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Democracy and education spending: has Africa's move to multiparty elections made a difference to policy?

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While it is generally recognized that electoral competition can have a major influence on public spending decisions, there has been little effort to consider whether the move to multiparty elections in African countries in recent years has led to a redistribution of public expenditures between social groups. In this paper I develop a hypothesis, illustrated with a simple game-theoretic model, which suggests that the need to obtain an electoral majority may have prompted African governments to devote greater resources to primary schools. I test this proposition using panel data on electoral competition and education spending in thirty-five African countries over the period 1981-1996. The results show that democratization has indeed been associated with greater spending on primary schools, and these findings are robust to controls for unobserved country effects. They are also supported by evidence from recent country cases. Though the reemergence of multiparty democracy in Africa has not led to a wholesale transformation of economic policies, these findings nonetheless suggest that it may be having a significant impact in individual policy areas.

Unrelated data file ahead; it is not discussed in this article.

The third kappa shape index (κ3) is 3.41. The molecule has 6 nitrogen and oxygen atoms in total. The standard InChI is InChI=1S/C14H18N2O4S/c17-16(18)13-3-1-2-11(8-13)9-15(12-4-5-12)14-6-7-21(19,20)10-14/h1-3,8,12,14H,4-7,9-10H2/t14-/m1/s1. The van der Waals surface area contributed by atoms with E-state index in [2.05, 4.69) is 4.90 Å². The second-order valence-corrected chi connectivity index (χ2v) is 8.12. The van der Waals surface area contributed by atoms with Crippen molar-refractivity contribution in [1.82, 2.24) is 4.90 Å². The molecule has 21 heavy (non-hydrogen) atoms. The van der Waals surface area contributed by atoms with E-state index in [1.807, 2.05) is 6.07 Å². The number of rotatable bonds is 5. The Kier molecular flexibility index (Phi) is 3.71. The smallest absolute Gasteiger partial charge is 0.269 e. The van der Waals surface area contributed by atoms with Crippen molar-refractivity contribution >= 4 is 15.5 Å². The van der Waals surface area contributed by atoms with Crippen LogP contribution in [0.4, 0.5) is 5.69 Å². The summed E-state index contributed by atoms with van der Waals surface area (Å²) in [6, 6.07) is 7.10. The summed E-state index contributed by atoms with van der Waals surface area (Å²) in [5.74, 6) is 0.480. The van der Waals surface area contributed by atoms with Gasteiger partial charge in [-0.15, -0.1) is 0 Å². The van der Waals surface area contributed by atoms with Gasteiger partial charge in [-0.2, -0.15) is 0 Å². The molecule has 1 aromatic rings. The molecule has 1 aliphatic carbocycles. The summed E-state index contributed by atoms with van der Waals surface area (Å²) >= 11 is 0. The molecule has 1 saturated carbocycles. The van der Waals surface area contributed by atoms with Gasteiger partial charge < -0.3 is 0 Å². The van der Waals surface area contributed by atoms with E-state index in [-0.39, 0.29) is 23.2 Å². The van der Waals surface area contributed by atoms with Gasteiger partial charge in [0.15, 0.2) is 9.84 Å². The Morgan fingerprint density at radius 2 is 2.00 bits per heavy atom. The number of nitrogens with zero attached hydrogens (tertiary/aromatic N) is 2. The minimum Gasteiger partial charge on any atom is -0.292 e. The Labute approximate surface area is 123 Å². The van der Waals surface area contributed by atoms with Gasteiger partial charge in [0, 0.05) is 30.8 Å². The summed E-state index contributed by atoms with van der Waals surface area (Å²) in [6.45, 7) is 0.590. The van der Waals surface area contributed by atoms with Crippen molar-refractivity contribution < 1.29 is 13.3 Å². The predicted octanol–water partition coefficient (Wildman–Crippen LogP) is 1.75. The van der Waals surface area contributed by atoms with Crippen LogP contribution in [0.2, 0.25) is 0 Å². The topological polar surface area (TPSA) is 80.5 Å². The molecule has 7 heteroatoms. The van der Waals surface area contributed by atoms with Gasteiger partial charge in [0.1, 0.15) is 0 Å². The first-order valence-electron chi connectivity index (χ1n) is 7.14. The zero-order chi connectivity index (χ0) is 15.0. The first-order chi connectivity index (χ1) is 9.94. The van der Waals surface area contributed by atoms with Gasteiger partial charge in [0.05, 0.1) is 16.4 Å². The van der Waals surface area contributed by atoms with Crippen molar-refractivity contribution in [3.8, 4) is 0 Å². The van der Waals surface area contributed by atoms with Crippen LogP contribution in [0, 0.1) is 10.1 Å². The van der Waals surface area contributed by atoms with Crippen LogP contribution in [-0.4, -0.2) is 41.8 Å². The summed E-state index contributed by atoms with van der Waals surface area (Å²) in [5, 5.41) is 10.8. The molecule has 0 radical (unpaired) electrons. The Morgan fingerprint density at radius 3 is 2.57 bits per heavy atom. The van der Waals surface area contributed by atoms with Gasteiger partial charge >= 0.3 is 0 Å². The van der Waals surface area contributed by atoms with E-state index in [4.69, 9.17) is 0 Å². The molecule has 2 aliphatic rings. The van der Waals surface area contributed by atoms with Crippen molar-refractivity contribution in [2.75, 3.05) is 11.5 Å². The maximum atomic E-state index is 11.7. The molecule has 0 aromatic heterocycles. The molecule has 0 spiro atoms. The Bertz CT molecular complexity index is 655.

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en

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application/pdf

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http://eprints.lse.ac.uk/6645/1/Democracy_and_Education_Spending_Has_Africa%27s_Move_to_Multiparty_Elections_Made_a_Difference_to_Policy.pdf

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